Consumer + Brand 4eva: How to Spark Passion

By Theresa Braun “Only the quality of the product and the resonance a customer feels with the company can produce repeat business and brand loyalty.” - Ben & Jerry

Human beings are drawn toward those who are passionate about something, who speak with an uncontrollable enthusiasm and are motivated by love not ego or money. Successful brands are born more from a spark of passion than a solid business plan or marketing tactic.

As a marketer or business leader, you must believe in your product first, because if you don’t, how can you possibly expect anyone else to? There are plenty of advertisements boasting that employees love what they do but you just can’t fake that passion. In an ad for Sam Adams beer, employees are shown raving about their love of beer and even emphasizing, “You have to actually believe in what you’re really doing.” No one can doubt the sincerity of one employee’s giddy proclamation of, “I love beer!” but what’s especially significant is the behind-the-scenes look into the company and the people that work there--these aren’t heartless drones just doing their job, these are people who are making a living from doing what they love. And that makes all the difference (“Happy employees make great beer”). Sam Adams employees care about making great beer which means they care about you, the person drinking their beer.

When the passion is there, it’s apparent in the quality of the product and vigor of the brand. Boston-based burrito chain Boloco was conceived from CEO John Pepper’s “irrational passion for burritos.” He explains, “How I got started with food is really, almost an obsession with being a consumer of food.” Being a passionate consumer himself has allowed Pepper to build a brand known for putting its customers first--a brand whose mission is to better the lives of its people, a brand that strives to inspire, surprise, and delight its customers, a brand that does all it can to make things right, from offering free menu items to transparently admitting its human fumbles. Because its customers know they’re cared for and that the company loves the product just as much as they do, they have an open spot in their hearts (and stomachs) for Boloco’s burritos.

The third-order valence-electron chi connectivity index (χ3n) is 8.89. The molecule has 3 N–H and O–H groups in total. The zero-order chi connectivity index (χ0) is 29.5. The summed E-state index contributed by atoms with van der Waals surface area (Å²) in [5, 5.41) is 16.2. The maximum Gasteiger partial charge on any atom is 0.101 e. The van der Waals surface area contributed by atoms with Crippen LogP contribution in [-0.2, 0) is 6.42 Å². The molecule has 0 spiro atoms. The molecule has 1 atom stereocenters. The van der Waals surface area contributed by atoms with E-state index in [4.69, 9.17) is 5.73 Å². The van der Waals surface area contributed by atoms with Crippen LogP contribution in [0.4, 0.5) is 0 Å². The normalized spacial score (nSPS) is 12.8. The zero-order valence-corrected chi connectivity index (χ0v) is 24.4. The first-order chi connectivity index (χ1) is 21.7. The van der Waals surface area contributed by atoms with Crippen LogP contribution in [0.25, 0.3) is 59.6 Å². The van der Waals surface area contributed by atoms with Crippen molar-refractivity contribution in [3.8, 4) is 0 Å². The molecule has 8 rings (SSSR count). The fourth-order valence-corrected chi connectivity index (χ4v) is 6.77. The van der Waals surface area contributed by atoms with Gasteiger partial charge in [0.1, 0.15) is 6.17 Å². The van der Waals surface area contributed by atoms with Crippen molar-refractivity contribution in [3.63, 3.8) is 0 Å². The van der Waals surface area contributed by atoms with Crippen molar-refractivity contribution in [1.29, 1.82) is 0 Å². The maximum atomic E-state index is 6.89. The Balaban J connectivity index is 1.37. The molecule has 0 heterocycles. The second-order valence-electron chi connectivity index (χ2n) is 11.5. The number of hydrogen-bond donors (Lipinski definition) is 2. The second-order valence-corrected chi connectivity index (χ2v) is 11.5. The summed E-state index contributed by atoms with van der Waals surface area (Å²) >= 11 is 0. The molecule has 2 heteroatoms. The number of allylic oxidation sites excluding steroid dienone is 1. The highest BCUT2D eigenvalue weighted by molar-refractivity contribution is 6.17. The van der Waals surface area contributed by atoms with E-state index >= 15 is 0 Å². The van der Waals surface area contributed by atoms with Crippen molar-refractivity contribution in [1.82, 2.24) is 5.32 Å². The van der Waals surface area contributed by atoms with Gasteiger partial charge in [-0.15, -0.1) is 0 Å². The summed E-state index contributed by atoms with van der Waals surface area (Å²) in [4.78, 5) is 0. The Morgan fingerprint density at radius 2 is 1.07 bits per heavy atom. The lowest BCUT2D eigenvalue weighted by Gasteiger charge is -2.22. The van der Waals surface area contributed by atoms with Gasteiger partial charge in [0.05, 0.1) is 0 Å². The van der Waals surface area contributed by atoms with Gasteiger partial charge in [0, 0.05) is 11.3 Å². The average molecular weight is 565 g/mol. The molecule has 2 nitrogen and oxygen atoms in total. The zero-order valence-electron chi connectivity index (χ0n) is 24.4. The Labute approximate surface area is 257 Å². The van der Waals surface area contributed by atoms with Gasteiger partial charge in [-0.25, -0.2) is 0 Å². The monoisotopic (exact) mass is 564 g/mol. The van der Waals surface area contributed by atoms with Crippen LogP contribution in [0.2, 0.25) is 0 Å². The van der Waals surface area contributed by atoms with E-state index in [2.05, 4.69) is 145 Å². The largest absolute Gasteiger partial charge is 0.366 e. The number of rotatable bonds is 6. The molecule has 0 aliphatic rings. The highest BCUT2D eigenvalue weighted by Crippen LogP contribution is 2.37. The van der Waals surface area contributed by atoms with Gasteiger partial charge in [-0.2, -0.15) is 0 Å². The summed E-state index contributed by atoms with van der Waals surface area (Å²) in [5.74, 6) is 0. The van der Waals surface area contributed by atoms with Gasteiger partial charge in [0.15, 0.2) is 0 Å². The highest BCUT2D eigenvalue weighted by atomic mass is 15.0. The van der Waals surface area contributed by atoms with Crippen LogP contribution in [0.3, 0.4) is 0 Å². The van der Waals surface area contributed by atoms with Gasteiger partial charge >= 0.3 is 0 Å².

True passion creates brand communities, loyal groups of consumers evangelizing for your company. Find the passionate ones. Give them a reason to fall in love with your product. Jones Soda has readily opened up its brand to its brand-lovers. The soda company features on its bottle labels a photo taken by a member of their community, from friendships to skateboards to artwork. The collection of over 40,000 photos forms a collage of what the company represents to the real people who have a real love for the product. Peter Van Solk, the company’s founder, describes his passionate customers: “People get fired up about Jones because it's theirs. It's not my soda. When you buy a bottle of Jones Soda there is a person's name on the bottle who took the photo. That is their soda.” Jones Soda is about much more than a carbonated beverage. Connect with your customers’ passions. Understand what they love and why -- then figure out how you can play a part in that.

It’s as simple as this: if you don’t love what you do, you won’t do it well. If consumers don’t love what you do, then they won’t fall in love with you. Like any relationship, a consumer-brand relationship with no passion has a poor prognosis.

Which brands spark your passion? Share your thoughts in the comments!